This paper has discussed the primary aspects that constitute Apple’s financial strategy and a new monetary model considering its pros and cons. Over the years, the American technology giant thrived because it implemented an asset-light, cash flow, and leverage share buyback financial strategies.

This method has enabled it to establish industry dominance by keeping significant amounts of cash in reserves for reinvestment in its core operations, such as the development and research of the iPhone and Apple TV subscription business unit. However, the proposed financial framework suggested for the company involves taking dividend cuts to increase the finances in cash reserves as a means of supporting its strategic business units represented by stars and cash cows. While this approach will be of significance to the technology company, it comes at a cost. For example, Apple’s stock price will considerably fall since investors and the market in general fear worst-case scenarios.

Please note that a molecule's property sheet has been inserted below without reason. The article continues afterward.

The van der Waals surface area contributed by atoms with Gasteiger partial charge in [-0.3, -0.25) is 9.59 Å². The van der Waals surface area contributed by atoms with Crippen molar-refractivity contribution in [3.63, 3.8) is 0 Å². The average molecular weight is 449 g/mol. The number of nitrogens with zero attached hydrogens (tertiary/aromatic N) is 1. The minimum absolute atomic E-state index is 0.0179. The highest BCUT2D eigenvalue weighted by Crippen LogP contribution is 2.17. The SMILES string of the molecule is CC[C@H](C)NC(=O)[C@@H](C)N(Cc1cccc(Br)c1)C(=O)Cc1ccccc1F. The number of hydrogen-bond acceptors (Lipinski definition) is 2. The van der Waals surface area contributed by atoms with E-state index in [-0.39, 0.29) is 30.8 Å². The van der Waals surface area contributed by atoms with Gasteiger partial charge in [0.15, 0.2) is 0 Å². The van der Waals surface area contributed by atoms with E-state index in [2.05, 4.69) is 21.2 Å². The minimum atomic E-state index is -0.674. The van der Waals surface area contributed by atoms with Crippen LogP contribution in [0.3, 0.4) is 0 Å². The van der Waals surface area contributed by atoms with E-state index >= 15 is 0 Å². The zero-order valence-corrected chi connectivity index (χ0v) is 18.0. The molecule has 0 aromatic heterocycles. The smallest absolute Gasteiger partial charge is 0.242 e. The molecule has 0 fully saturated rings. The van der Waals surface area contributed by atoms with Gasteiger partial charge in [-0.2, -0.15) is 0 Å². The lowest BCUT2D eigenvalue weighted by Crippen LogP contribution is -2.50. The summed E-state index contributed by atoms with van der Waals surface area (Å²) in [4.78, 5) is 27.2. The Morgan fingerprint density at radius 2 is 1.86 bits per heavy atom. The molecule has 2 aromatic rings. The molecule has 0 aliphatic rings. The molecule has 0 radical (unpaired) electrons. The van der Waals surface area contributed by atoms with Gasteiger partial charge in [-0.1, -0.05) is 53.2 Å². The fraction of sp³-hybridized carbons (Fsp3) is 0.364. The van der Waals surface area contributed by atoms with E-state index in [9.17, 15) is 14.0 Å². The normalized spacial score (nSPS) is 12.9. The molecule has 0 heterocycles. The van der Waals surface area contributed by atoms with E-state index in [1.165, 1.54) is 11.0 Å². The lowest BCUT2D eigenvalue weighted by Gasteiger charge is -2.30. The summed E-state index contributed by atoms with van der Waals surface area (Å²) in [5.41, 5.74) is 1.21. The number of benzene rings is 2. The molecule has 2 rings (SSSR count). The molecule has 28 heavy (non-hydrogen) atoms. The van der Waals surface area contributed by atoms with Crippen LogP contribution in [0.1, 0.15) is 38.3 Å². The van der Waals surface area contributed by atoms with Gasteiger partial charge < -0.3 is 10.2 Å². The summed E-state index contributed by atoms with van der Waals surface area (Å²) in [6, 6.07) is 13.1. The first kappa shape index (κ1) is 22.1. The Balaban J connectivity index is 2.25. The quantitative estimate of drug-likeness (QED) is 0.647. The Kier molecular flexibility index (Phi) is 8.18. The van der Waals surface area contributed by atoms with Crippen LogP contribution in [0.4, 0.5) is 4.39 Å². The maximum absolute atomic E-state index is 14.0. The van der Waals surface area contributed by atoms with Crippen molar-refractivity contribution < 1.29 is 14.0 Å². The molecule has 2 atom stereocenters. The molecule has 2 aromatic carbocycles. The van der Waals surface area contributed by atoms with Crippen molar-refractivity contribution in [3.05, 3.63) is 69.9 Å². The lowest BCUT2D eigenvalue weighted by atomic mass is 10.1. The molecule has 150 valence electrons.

Reference List

Brondoni, S. M. (2018) Competitive business management: a global perspective. Oxfordshire: Taylor & Francis.

Gillan, S. L., Koch, A. and Starks, L. T. (2021) ‘Firms and social responsibility: a review of ESG and CSR research in corporate finance’, Journal of Corporate Finance, 2, pp. 1-41. Web.

Gupta, M. (2017) ‘Share buyback and announcement effects: an industry wise analysis’, FIIB Business Review, 6(2), pp. 43–50. Web.

Harris, C. and Roark, S. (2019) ‘Cash flow risk and capital structure decisions’, Finance Research Letters, 29, pp. 393–397. Web.

Kim, H. (2020) ‘Comparison of strategic leadership: Steve Jobs and Tim Cook’, Business and Management Studies, 6(3), pp. 17–25. Web.

Ritter, M. and Schanz, H. (2019) ‘The sharing economy: a comprehensive business model framework’, Journal of Cleaner Production, 213, pp. 320–331. Web.